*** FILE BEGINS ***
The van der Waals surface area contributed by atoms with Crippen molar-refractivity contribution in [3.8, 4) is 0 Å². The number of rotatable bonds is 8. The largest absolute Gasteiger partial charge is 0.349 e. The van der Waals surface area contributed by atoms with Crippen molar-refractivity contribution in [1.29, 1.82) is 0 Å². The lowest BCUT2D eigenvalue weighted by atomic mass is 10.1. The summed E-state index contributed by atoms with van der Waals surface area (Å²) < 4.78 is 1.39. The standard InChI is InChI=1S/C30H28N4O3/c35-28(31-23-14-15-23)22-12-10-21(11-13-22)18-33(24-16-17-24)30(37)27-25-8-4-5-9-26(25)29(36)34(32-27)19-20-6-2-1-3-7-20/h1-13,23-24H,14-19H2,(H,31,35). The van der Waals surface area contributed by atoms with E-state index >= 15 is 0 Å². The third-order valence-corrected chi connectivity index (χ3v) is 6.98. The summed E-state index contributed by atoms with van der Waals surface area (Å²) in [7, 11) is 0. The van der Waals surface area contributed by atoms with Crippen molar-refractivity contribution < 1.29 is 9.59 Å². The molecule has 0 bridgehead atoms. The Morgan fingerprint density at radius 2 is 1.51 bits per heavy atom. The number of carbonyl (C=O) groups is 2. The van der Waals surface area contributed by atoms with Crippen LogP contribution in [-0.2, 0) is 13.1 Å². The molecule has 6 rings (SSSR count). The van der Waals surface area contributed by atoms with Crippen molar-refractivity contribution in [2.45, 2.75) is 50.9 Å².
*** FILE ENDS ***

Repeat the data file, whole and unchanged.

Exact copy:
The van der Waals surface area contributed by atoms with Crippen molar-refractivity contribution in [3.8, 4) is 0 Å². The number of rotatable bonds is 8. The largest absolute Gasteiger partial charge is 0.349 e. The van der Waals surface area contributed by atoms with Crippen molar-refractivity contribution in [1.29, 1.82) is 0 Å². The lowest BCUT2D eigenvalue weighted by atomic mass is 10.1. The summed E-state index contributed by atoms with van der Waals surface area (Å²) < 4.78 is 1.39. The standard InChI is InChI=1S/C30H28N4O3/c35-28(31-23-14-15-23)22-12-10-21(11-13-22)18-33(24-16-17-24)30(37)27-25-8-4-5-9-26(25)29(36)34(32-27)19-20-6-2-1-3-7-20/h1-13,23-24H,14-19H2,(H,31,35). The van der Waals surface area contributed by atoms with E-state index >= 15 is 0 Å². The third-order valence-corrected chi connectivity index (χ3v) is 6.98. The summed E-state index contributed by atoms with van der Waals surface area (Å²) in [7, 11) is 0. The van der Waals surface area contributed by atoms with Crippen molar-refractivity contribution < 1.29 is 9.59 Å². The molecule has 0 bridgehead atoms. The Morgan fingerprint density at radius 2 is 1.51 bits per heavy atom. The number of carbonyl (C=O) groups is 2. The van der Waals surface area contributed by atoms with Crippen LogP contribution in [-0.2, 0) is 13.1 Å². The molecule has 6 rings (SSSR count). The van der Waals surface area contributed by atoms with Crippen molar-refractivity contribution in [2.45, 2.75) is 50.9 Å².